The combination of different data sources will help understanding the channels through which liquidity risks can materialise. This is especially the case for EMIR data. For example, ESMA analysed the use of derivatives such as CDS by UCITS: it showed that the use of CDS was mainly concentrated in large funds following fixed-income or alternative strategies. A key liquidity concern for regulators pertain to the capability of such funds to meet margin calls, for example following a rapid change in the value of the derivatives they hold.

Stress Testing

Going forward, liquidity risk is at the core of ESMA’s stress test strategy, which encompasses three workstreams. First, the ESMA STRESI framework is a simulation-based approach whose general objective is to assess the resilience of the investment fund sector and its capacity to transmit or amplify shocks to the rest of the financial system. It is also a response to FSB Recommendation 9 which asks authorities to give consideration to system-wide stress testing that could potentially capture effects of collective selling by funds and other institutional investors on the resilience of financial markets and the financial system more generally.

The results show that overall, most bond funds are able to cope with extreme but plausible shocks, as they have enough liquid assets to meet investors’ redemption requests. However, pockets of vulnerabilities are identified, especially for High Yield (HY) bond funds. Under the assumptions of ESMA’s simulations, up to 40% of HY bond funds could experience a liquidity shortfall, i.e. a situation in which their holdings of liquid assets alone would not suffice to cover the redemptions assumed in the shock scenario and recourse to less liquid assets would need to be taken.

As a second step, the impact of the funds’ liquidation on financial markets has been modelled, as funds need to sell assets to meet investors’ redemptions, thereby exerting downward pressure on assets prices. The results show that the overall price impact is limited for most asset classes, as sales by funds are only a fraction of aggregate trading volumes. However, for asset classes with more limited liquidity, such as HY bonds and Emerging Markets (EM) bonds, fund sales could have a material impact, ranging from 150 to 300 basis points, and generate material second round effects.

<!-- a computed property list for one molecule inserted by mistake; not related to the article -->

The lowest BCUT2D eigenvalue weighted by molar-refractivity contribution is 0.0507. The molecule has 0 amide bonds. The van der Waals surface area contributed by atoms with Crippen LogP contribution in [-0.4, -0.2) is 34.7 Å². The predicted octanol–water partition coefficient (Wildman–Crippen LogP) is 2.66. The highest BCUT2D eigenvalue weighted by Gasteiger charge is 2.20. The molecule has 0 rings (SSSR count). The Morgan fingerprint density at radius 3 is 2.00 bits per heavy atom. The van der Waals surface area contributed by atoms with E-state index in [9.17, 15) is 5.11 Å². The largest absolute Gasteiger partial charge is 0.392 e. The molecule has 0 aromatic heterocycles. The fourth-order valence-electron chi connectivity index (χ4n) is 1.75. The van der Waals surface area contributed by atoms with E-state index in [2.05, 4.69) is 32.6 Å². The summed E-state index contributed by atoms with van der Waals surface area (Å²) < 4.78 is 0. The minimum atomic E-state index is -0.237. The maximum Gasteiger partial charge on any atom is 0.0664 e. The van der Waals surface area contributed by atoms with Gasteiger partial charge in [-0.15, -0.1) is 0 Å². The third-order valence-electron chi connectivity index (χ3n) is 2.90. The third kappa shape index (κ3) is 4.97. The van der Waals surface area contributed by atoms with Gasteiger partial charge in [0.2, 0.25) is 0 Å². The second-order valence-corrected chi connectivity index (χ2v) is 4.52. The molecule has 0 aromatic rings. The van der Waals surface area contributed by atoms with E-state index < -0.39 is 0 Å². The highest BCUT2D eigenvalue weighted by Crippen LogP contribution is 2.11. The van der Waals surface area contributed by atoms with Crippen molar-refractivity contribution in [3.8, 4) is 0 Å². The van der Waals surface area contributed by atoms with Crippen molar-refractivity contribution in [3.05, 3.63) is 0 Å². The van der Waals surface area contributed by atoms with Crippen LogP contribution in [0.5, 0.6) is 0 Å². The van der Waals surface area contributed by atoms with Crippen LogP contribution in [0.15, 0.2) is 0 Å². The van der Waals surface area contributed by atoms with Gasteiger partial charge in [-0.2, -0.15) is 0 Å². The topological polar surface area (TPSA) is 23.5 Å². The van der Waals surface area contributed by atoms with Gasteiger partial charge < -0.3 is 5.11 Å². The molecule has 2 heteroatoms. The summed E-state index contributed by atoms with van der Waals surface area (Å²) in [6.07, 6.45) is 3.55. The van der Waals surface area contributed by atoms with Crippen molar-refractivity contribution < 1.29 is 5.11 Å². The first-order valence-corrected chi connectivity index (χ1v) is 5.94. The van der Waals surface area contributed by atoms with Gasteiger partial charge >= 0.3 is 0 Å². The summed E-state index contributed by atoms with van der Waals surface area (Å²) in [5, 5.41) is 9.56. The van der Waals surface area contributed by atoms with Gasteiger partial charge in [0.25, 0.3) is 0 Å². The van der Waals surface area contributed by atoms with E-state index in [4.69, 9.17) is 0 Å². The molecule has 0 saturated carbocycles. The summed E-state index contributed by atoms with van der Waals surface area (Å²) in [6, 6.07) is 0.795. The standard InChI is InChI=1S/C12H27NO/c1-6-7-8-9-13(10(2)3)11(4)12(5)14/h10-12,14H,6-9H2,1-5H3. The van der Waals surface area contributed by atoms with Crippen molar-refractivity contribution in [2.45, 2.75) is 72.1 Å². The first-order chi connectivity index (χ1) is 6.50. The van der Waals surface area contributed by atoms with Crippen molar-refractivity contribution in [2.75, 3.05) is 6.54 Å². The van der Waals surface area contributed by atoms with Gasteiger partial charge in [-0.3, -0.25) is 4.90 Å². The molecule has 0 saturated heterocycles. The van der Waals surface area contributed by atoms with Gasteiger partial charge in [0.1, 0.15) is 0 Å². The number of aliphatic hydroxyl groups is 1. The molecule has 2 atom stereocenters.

Secondly, as part of its work on funds’ stress testing, ESMA has recently published the Liquidity Stress Testing (LST) Guidelines in UCITS and AIFs, which promote convergence in the way the national competent authorities supervise funds liquidity stress. The Guidelines seek to ensure that asset managers across the EU undertake LST following a set of minimum standards, including the design and frequency of LST models, the governance principles for LST and how LST should be incorporated in the fund’s risk management policies and procedure.

Finally on funds’ stress testing, the framework was also further enhanced by the publication of the MMF Stress Testing Guidelines which have established common reference parameters of the stress test scenarios that MMFs managers are required to conduct. The Guidelines are updated yearly in order to take into account recent market developments, and, where appropriate, improvements to the methodology.

Supervisory action and liquidity requirements under UCITS

The UCITS framework includes a broad range of risk management provisions designed to ensure that all relevant risks, including liquidity risks, are identified, measured and effectively managed. Recent events have led to a focus in ESMA on liquidity management in UCITS in order to assess whether there might be a mismatch between the redemption policies and liquidity profiles of some UCITS which may reveal non-compliance with the applicable UCITS rules.

In order to foster convergence and promote consistent supervision with regard to liquidity risks, ESMA will facilitate a common supervisory action on liquidity management by UCITS. This is an exercise under which EU NCAs will agree to simultaneously conduct supervisory activity in 2020 on the basis of a common methodology to be developed together within ESMA. This initiative, and the related sharing of practices across NCAs, should represent a significant supervisory effort which is expected to help ensuring consistent application of EU rules on UCITS liquidity management and ultimately enhance the protection of investors across the EU.